Objectives: Visceral leishmaniasis (VL) in HIV-positive patients is characterized by a chronic course with frequent relapse. The aim of this study was to evaluate the efficacy and safety of amphotericin B lipid complex (ABLC) in preventing VL relapses in HIV-infected patients.
Methods: This was a multicentre, open-label (with blinded centralized randomization), parallel, no-treatment, controlled clinical trial. HIV-infected patients, with at least one previous treated episode of VL and with negative bone marrow aspirate for Leishmania parasites prior to the study, were randomized to receive either ABLC 3 mg/kg/day every 21 days (ABLC) or no treatment (NT). Patients were followed-up every 9 weeks for up to 12 months, and the efficacy was measured as the proportion of patients remaining free (non-relapse) of VL at 1 year of follow-up. The primary analysis was performed on an intention-to-treat basis.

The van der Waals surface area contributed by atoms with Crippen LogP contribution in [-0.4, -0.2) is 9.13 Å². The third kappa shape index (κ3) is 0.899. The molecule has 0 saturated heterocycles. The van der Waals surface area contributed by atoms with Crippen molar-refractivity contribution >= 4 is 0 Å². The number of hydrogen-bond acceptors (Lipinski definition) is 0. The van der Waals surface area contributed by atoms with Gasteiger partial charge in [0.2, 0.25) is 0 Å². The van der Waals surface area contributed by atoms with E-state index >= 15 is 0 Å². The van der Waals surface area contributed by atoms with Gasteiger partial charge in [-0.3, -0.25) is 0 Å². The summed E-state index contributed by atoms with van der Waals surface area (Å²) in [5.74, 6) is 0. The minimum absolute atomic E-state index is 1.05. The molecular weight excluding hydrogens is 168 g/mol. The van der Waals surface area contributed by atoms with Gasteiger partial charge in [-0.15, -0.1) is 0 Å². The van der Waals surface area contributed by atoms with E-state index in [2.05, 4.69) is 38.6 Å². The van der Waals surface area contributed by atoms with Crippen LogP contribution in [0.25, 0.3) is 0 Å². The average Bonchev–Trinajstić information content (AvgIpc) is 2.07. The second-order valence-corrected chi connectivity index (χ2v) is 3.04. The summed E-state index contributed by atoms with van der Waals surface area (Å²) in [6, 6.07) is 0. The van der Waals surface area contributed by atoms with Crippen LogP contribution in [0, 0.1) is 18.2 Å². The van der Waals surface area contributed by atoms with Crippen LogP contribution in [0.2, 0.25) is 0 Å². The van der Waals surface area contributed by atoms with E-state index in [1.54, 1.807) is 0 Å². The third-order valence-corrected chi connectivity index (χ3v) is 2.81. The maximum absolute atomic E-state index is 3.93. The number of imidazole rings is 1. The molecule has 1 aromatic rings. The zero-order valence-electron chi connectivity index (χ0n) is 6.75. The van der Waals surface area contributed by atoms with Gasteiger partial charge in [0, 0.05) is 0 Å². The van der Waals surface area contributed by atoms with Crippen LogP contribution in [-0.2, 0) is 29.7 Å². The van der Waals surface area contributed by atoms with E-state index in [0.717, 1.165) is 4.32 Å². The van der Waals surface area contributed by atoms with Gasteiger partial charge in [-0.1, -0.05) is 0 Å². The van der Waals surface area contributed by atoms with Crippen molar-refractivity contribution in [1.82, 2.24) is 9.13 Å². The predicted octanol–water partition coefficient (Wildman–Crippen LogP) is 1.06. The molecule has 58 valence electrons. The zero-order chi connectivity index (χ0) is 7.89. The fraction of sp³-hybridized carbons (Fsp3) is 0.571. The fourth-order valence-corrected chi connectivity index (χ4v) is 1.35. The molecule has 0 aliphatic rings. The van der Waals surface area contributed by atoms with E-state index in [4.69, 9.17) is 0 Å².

Results: One hundred and fifteen patients were screened, but only 17 were randomized: eight in the ABLC group and nine in the NT group. The intention-to-treat analysis of data showed 50% of patients remaining free of VL at 12 months of follow-up (95% CI = 15.7%, 84.3%) in the ABLC group, and 22.2% (95% CI = 2.8%, 60.0%) in the NT group. The non-relapse odds ratio was 3.5 (95% CI = 0.30%, 52.0%) favouring ABLC. ABLC was well tolerated: patients only presented infusion-related mild adverse events. No patients from either group discontinued treatment or died during follow-up.
Conclusions: ABLC, administered every 21 days for 12 months, is useful as secondary prophylaxis in preventing VL relapse in HIV-infected patients, and is well tolerated.